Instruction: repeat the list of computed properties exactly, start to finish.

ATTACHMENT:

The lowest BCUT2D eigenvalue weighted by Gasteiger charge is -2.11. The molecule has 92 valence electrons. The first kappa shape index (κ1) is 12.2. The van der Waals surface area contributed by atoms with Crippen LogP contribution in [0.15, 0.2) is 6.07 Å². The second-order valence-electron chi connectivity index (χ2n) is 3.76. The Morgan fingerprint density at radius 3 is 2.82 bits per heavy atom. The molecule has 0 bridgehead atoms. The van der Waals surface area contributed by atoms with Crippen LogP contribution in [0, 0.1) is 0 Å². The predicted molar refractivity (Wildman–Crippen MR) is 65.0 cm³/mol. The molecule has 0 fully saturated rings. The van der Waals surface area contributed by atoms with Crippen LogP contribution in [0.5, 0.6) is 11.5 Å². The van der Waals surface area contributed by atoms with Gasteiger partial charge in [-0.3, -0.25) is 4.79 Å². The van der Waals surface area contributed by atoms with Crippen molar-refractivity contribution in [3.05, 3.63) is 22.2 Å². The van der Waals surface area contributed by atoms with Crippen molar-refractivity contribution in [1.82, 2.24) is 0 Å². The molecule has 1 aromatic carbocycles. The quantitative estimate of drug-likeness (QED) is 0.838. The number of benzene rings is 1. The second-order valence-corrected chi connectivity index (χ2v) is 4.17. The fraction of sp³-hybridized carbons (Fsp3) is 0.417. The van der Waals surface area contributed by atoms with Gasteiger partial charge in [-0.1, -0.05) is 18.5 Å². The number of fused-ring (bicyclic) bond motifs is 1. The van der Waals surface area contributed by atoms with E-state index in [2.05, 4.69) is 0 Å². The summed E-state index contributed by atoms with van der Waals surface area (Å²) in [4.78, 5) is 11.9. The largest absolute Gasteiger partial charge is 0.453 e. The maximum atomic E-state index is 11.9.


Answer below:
The lowest BCUT2D eigenvalue weighted by Gasteiger charge is -2.11. The molecule has 92 valence electrons. The first kappa shape index (κ1) is 12.2. The van der Waals surface area contributed by atoms with Crippen LogP contribution in [0.15, 0.2) is 6.07 Å². The second-order valence-electron chi connectivity index (χ2n) is 3.76. The Morgan fingerprint density at radius 3 is 2.82 bits per heavy atom. The molecule has 0 bridgehead atoms. The van der Waals surface area contributed by atoms with Crippen LogP contribution in [0, 0.1) is 0 Å². The predicted molar refractivity (Wildman–Crippen MR) is 65.0 cm³/mol. The molecule has 0 fully saturated rings. The van der Waals surface area contributed by atoms with Crippen LogP contribution in [0.5, 0.6) is 11.5 Å². The van der Waals surface area contributed by atoms with Gasteiger partial charge in [-0.3, -0.25) is 4.79 Å². The van der Waals surface area contributed by atoms with Crippen molar-refractivity contribution in [3.05, 3.63) is 22.2 Å². The van der Waals surface area contributed by atoms with Crippen molar-refractivity contribution in [1.82, 2.24) is 0 Å². The molecule has 1 aromatic carbocycles. The quantitative estimate of drug-likeness (QED) is 0.838. The number of benzene rings is 1. The second-order valence-corrected chi connectivity index (χ2v) is 4.17. The fraction of sp³-hybridized carbons (Fsp3) is 0.417. The van der Waals surface area contributed by atoms with Gasteiger partial charge in [-0.1, -0.05) is 18.5 Å². The number of fused-ring (bicyclic) bond motifs is 1. The van der Waals surface area contributed by atoms with E-state index in [2.05, 4.69) is 0 Å². The summed E-state index contributed by atoms with van der Waals surface area (Å²) in [4.78, 5) is 11.9. The largest absolute Gasteiger partial charge is 0.453 e. The maximum atomic E-state index is 11.9.